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  1. #1

    Join Date
    Apr 2000
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    Oklahoma City, OK
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    Alas, none

    Default Rotary cutter gouging

    As I don't own a tractor (yet) I pay a couple of guys to mow my property with a rotary cutter. The property is more like pasture than lawn. One of the guys uses a large Massey (fifties model), the other has a large, newer JD. Both use 6' cutters.

    Invariably, after a mowing by either one, there will be several instances of a shallow furrow several feet long caused by the cutter deck digging into the ground. Is this normal and a fact-of-life with rotary cutters or can it be prevented by proper adjustment and/or technique?

    I'd like to think that when I begin doing my own mowing I can avoid the problem.




  2. #2
    Elite Member
    Join Date
    Mar 2000
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    3,239
    Location
    Eastern Virginia
    Tractor
    EarthForce EF-5 mini-TLB (2001)

    Default Re: Rotary cutter gouging

    Gene, it's pretty common with the heavy duty rotary cutters because the front of the cutter's height is determined by the three point hitch height setting. That means the front of the deck is liable to dig in when the front of the tractor goes over a hump or the back drops into a hole. You can minimize this a bit by keeping the front a little high. The best way is to get a pull-behind rotary cutter that has front wheels, too, but they're expensive.


  3. #3
    Veteran Member wen's Avatar
    Join Date
    Apr 2000
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    1,513
    Location
    Central Texas
    Tractor
    Kubota M6800SD/LA1002 Loader Kubota RTV900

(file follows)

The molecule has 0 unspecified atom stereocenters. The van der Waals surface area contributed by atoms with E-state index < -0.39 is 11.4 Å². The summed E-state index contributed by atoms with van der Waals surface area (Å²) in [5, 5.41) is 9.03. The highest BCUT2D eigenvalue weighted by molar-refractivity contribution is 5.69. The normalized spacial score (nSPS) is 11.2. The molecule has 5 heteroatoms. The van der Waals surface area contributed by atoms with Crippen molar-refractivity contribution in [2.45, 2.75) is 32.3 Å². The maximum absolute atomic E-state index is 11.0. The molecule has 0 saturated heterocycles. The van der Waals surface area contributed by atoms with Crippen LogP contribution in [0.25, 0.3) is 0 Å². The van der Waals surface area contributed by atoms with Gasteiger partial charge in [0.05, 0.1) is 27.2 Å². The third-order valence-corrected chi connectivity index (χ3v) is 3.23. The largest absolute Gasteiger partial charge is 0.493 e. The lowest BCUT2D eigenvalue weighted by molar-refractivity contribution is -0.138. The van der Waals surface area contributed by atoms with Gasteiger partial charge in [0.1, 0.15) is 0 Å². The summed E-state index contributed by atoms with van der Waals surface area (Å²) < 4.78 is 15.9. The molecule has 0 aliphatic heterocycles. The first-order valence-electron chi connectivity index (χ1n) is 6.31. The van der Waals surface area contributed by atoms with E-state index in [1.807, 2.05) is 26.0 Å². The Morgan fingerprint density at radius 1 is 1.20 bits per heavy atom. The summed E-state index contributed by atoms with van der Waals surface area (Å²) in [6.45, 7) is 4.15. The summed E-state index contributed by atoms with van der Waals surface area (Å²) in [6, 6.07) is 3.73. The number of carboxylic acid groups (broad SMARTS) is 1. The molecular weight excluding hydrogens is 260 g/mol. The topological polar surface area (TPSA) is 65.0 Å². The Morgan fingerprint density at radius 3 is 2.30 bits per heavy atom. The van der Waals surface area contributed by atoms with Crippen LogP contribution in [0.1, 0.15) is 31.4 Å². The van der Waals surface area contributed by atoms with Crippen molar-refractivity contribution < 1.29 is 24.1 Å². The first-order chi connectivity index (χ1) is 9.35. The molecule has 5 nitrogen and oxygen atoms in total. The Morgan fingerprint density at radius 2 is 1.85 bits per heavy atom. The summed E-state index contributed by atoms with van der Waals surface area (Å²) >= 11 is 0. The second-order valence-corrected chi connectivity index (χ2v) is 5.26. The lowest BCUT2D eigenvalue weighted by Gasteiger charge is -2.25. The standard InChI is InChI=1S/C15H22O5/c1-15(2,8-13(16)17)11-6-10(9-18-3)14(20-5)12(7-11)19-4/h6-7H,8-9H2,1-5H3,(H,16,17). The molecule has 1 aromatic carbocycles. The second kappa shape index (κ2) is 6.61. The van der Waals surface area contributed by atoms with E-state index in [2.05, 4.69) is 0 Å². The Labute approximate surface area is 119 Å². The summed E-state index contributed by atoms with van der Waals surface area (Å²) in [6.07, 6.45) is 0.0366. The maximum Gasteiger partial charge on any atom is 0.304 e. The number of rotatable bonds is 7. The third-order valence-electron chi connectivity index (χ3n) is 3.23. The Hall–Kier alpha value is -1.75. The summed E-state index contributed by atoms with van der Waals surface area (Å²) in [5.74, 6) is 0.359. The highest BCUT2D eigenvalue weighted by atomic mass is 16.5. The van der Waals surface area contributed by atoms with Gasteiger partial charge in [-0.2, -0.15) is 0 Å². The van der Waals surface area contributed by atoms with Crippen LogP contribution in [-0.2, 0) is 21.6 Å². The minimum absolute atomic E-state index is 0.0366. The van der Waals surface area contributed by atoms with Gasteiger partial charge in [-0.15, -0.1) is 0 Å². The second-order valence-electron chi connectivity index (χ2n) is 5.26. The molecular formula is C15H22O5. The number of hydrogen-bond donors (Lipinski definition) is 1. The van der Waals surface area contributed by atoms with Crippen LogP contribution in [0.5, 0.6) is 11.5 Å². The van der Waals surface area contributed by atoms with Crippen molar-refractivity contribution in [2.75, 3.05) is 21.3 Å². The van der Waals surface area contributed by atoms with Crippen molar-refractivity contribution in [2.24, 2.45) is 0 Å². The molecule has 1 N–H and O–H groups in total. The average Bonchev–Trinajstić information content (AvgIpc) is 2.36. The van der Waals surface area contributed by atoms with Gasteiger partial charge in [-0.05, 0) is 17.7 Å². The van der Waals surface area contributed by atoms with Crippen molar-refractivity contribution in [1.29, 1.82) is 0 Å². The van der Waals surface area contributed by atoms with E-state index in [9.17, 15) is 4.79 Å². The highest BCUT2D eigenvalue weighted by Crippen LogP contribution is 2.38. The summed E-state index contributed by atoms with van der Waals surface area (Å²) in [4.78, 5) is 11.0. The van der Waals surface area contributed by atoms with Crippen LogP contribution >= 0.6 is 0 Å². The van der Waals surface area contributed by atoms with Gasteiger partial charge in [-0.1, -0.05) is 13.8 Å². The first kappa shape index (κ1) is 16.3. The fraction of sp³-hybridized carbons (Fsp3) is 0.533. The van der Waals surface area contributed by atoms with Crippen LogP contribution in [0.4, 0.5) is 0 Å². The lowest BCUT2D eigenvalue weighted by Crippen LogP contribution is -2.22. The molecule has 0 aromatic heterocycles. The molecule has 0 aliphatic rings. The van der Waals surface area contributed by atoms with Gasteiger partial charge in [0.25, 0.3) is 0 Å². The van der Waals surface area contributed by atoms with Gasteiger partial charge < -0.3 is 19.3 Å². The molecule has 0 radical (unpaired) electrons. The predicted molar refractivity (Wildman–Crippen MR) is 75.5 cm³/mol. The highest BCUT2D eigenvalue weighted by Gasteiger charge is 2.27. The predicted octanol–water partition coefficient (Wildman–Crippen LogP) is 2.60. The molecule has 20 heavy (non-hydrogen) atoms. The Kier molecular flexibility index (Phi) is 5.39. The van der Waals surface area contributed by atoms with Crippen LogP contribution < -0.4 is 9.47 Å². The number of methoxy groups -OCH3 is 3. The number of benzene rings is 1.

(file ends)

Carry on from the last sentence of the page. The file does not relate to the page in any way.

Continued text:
Default Re: Rotary cutter gouging

    I had a lot of problems with this with my Massey. I finally got a set of check chains that held the front of the cutter up and would not let it go down any more than the chains were adjusted to allow. This solved 90% of the problems that I had. The Massey 3 point leaked down pretty bad and that did not help. Keep in mind that if you turn really hard with a cutter on the rear then it matters whether you turn up hill or down to minimize any gouging from the edge of the mower.

    I do not have check chains on the kubota and do not need them. A rotary cutter is recommended by the manufacturer to be set lower in front than the rear to lower the HP necessary to drive it. If you set it level or raise the front a little, the gouging problem is reduced and if the cutter has uplift blades, the cutter tends to mulch and this takes more power to run, but does a better job. Most cutters actually set on the rear wheel for the rear setting and on the three point for the front setting. the top link should be adjusted for the maximum amount of flexing possible and still allow you to pick up the cutter. This allows the mower to follow the contour of the land better.

    I am using a Bush Hog 286 medium duty cutter and have it set about 1 1/2 inch high in the front and 1 inch high in the rear. It has chain guards on the front and rear and cuts very nice.


  4. #4
    Epic Contributor Bird's Avatar
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    Mar 2000
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    37,759
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    Texas

    Default Re: Rotary cutter gouging